The Nudibranch Safari is citizen science
Winter is nudibranch time, and that’s why the annual Nudibranch Safari at Gulen Dive Resort is being held now. Over the years this event has developed into a very good interface between scientists and eager and interested divers and underwater photographers. The common denominator is citizen science, where amateurs contribute to scientific results. This year was no exception with several new and exciting observations.
There are many examples of citizen science globally, and this is one. The Nudibranch Safari at Gulen Dive Resort has yielded a number of significant discoveries which have advanced our knowledge about the biological diversity of nudibranchs in Norway. Many keen divers have taken part, they already know a lot and want to learn more. The unique advantages of digital underwater photography is formidable. Advanced photo equipment allows documentation of what the divers observe under water. The photographers can shoot images of something that looks interesting, then zoom in on the image and decide whether to collect a specimen for further study should it prove to be something interesting. It allows for good images of the nudibranchs in their natural habitat as well as in the makeshift lab we have established. Additionally, we continue to learn from what the divers are able to tell us about the ecology of the different species.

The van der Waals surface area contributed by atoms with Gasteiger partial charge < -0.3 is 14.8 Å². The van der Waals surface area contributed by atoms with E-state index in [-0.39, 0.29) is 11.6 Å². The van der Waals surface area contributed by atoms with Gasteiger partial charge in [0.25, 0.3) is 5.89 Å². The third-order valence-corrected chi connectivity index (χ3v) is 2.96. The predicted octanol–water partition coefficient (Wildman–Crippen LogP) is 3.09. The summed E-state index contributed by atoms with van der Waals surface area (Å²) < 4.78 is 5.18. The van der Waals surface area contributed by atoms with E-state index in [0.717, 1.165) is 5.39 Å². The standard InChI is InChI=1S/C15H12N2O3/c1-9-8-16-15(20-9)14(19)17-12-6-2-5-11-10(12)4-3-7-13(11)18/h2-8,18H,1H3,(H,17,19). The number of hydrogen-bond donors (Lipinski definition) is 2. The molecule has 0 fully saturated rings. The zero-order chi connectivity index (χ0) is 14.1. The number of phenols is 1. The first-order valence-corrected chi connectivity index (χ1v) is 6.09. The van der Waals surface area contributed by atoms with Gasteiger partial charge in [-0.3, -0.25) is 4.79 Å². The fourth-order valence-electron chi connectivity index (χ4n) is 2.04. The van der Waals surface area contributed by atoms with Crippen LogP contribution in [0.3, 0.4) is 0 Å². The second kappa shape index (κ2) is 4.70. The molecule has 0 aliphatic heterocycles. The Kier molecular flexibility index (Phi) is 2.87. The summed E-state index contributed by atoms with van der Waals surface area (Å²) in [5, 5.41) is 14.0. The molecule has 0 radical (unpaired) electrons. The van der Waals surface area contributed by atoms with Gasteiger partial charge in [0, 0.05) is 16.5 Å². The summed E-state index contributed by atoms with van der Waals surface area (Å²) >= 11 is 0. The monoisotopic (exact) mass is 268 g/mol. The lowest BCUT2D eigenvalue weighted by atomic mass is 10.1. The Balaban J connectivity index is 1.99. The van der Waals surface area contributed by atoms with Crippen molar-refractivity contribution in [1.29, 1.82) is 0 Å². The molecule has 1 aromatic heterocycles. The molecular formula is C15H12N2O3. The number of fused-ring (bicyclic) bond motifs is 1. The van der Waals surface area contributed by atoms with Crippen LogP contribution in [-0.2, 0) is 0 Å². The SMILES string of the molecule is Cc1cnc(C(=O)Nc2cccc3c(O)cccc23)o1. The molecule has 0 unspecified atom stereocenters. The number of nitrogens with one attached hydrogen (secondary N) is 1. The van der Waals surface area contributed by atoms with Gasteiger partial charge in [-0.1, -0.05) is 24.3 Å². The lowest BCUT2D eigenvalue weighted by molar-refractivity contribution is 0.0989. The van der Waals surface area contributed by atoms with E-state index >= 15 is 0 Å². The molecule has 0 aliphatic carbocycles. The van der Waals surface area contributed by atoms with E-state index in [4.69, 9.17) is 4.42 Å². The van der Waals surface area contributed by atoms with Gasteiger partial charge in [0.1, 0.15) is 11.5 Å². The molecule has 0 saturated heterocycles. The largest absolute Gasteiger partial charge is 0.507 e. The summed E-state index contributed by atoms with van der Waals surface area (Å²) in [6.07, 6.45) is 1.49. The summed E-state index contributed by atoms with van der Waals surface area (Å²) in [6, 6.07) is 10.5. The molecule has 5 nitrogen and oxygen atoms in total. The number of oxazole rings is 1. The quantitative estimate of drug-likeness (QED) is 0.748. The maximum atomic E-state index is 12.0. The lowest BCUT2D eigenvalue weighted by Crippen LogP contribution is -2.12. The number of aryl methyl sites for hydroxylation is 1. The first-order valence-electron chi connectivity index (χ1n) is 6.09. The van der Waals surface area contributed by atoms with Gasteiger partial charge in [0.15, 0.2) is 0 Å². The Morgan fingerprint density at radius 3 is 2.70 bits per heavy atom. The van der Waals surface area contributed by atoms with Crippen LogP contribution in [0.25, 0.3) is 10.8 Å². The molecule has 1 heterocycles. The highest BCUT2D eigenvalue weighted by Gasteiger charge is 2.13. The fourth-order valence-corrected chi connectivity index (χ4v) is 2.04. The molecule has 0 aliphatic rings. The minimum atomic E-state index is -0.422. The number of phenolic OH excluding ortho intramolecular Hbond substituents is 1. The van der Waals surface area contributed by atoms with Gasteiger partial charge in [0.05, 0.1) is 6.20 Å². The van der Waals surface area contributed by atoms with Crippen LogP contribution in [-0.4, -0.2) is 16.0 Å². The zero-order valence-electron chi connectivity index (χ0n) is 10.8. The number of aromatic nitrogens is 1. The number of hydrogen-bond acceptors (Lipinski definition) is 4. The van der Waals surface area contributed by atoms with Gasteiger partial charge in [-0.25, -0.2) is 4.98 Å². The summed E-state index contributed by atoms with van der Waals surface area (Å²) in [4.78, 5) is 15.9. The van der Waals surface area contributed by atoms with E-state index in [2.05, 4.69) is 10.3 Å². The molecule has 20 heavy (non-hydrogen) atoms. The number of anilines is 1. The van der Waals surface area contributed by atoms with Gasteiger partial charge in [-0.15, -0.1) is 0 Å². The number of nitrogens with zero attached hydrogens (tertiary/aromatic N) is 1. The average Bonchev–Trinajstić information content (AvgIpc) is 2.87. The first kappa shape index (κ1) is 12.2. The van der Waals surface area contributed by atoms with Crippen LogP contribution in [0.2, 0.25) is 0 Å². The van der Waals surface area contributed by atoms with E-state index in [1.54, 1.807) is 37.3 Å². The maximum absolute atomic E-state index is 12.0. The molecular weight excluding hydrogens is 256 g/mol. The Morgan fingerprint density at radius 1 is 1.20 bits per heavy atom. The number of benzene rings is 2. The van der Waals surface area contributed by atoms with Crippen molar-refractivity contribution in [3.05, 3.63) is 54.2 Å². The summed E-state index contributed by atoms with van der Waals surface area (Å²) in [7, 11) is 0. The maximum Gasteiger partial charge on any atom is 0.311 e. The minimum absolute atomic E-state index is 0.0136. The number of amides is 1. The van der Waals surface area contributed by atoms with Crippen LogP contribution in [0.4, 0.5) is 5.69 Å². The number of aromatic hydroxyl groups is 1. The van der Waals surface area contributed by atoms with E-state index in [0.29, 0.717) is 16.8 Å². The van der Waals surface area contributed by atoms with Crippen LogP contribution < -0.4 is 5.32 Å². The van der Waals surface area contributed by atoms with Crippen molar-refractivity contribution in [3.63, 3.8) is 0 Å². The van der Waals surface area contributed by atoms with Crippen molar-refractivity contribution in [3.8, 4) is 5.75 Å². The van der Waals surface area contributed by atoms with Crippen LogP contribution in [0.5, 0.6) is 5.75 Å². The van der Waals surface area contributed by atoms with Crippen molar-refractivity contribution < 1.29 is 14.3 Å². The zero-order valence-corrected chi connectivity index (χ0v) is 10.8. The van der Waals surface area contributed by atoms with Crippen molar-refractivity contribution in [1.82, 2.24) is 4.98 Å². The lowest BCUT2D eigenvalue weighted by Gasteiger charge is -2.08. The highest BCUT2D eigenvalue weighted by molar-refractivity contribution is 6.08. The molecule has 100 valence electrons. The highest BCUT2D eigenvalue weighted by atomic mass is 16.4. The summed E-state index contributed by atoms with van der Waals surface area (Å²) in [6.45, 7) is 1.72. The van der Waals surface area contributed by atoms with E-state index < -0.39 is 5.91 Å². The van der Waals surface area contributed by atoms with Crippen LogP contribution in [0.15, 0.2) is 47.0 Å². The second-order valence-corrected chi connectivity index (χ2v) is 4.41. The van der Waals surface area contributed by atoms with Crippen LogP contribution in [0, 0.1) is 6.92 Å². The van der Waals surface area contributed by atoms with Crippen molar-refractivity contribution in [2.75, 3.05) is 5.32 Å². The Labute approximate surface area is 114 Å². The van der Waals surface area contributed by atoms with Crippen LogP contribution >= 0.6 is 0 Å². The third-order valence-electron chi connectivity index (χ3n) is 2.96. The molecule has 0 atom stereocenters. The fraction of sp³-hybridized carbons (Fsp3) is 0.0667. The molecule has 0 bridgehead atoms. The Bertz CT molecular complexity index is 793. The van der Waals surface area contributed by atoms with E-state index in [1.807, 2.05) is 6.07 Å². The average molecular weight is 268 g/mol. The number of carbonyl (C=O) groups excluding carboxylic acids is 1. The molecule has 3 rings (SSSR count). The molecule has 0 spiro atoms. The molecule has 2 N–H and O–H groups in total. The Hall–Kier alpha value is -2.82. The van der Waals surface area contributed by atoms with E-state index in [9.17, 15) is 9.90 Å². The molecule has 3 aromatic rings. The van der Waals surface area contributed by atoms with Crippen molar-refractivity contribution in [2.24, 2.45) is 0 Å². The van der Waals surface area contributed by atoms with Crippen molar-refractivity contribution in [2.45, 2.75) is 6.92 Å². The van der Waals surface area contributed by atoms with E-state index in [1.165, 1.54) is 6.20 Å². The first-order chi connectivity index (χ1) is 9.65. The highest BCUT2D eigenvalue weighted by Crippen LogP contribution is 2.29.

Many exciting observations were made at the Nudibranch Safari this year. We have collected specimens for documentation purposes and to complement the scientific collections at the NTNU University Museum over several years. We only bring back to the museum what we deem necessary for future study and documentation, which means that only finds of special interest is collected.
This time two interesting Cuthona species were documented: Cuthona caerulea is a beautiful nudibranch with blue and yellow colouration. It is not extremely rare along the Norwegian west coast, but this was the first record from Gulen and the Nudibranch Safari. Rubramoena amoena (until recently Cuthona amoena) is only known from one record on the Norwegian coast – we collected one specimen in 2004 at Bud on the Møre coast. Finally we found one more! The specimen was in poor condition, but good enough to be identified.
At the Nudibranch Safari 2017 a total of 50 different species were observed and identified, which is about half of the Norwegian nudibranch fauna – thanks to eager and capable underwater photographers and divers bringing back images and collect specimens for further study in the field lab.
Again we direct our gratitude towards organiser Christian Skauge as well as Monica Bakkeli and Ørjan Sandnes at Gulen Dive Resort for their hospitality and unique attitude.